Worm farming knowhow

Creating the perfect habitat for your red wigglers will mean lots of compost in your future. Your garden will thank you, and so will Mother Earth.

by Gale Beeby

The worms

Red wigglers (also known as red worms, compost worms or manure worms) are the best worms for your compost bin. They love to gorge on leaf litter, food scraps and other organic material. They reproduce quickly – if you notice yellowish rice-like pellets in your compost, that’s their cocoons – and can double in population in just a few months. The easiest way to obtain worms is from someone who already has an established worm farm, but you can usually purchase them at bait shops or online.

The bin

Almost anything can be used as a bin and a cheap choice is an opaque plastic storage bin with a lid. Another popular choice is a blue recycling bin, which some municipalities equip with a lid. The worms do not like sunlight, so avoid any transparent materials. The lid is vital in preventing fruit flies, fungus gnats and other pests from taking up residence in your bin.

You will need to make sure that air can get into your bin, so drill 10 to 12 holes, 1cm in diameter, in the lid. This will also help manage excess moisture or humidity. You may also drill holes on the bottom of the bin to allow water to drip out, but make sure to add a piece of screen to line the bottom of your bin to contain the compost and prevent any worms from escaping. You can dilute this water – known as worm tea – and use it as a fertilizer before your compost is even ready.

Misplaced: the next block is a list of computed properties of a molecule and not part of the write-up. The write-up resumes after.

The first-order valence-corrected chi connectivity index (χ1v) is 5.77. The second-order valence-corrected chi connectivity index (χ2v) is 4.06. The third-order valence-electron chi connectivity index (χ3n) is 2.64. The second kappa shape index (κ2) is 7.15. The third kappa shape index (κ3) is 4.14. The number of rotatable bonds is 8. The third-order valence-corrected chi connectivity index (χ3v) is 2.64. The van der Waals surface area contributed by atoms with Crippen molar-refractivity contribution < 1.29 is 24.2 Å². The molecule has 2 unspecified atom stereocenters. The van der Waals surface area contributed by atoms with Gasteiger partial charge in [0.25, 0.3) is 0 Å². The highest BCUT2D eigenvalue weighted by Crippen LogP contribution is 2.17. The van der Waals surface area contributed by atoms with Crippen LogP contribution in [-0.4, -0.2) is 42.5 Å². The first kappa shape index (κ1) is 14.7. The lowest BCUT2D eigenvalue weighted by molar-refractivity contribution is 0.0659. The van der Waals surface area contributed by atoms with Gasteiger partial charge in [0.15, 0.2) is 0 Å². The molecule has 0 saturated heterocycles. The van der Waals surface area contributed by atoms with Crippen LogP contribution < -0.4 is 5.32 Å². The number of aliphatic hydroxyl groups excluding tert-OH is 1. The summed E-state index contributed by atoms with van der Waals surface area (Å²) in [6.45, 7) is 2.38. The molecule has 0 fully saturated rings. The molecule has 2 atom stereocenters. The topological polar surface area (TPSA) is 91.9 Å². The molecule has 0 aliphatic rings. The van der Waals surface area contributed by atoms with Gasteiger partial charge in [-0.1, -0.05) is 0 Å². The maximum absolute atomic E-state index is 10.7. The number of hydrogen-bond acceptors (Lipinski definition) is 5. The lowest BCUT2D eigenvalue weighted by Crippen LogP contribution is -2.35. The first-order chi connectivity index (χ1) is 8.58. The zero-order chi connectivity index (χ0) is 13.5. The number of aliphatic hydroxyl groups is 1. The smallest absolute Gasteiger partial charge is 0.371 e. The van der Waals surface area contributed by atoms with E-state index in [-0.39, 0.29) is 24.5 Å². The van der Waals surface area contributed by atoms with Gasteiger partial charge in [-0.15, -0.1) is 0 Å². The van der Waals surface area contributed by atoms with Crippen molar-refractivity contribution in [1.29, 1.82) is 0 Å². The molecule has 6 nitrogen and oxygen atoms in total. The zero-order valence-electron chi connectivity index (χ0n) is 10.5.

Bin size and worm quantity

Generally, a bin with a larger surface area is preferred over a deep container as red wigglers prefer to be above ground with the leaf litter and other refuse. Food scraps spread over a larger area will be processed more quickly.

Choose a bin that suits the amount of food scraps your household produces. Environment Ontario suggests that one to two people will likely need about .5kg of worms in a bin that is 30cm high by 45cm in length and 60cm wide. Two to three people will need 1kg of worms in a bin that is 30cm by 60cm by 60cm, while a larger family of four to six people will need 2kg of red wigglers and a bin that is 30cm by 60cm 105cm.

The bedding

The red wiggler will eat the equivalent of its own body mass each day, but only half of that comes from the food scraps. The other half is from the bedding. As with any compost, you need to balance the nitrogen to carbon ratio. Since most of the added scraps are rich in nitrogen, you will need to make sure the bedding is high in carbon. Great bedding choices include leaves – which can be collected in the fall – coconut husks, finely chopped straw, peat moss and shredded paper (without coloured ink) or cardboard. It is best to use three or four different materials, as well as a few fistfuls of sand or potting soil, which the worms use to help digestion.

Bedding should be moist, but not soggy. After an initial watering, you probably won’t need to add water again as the decomposition process produces moisture. You may, in fact, have to add more dry bedding material as time goes on.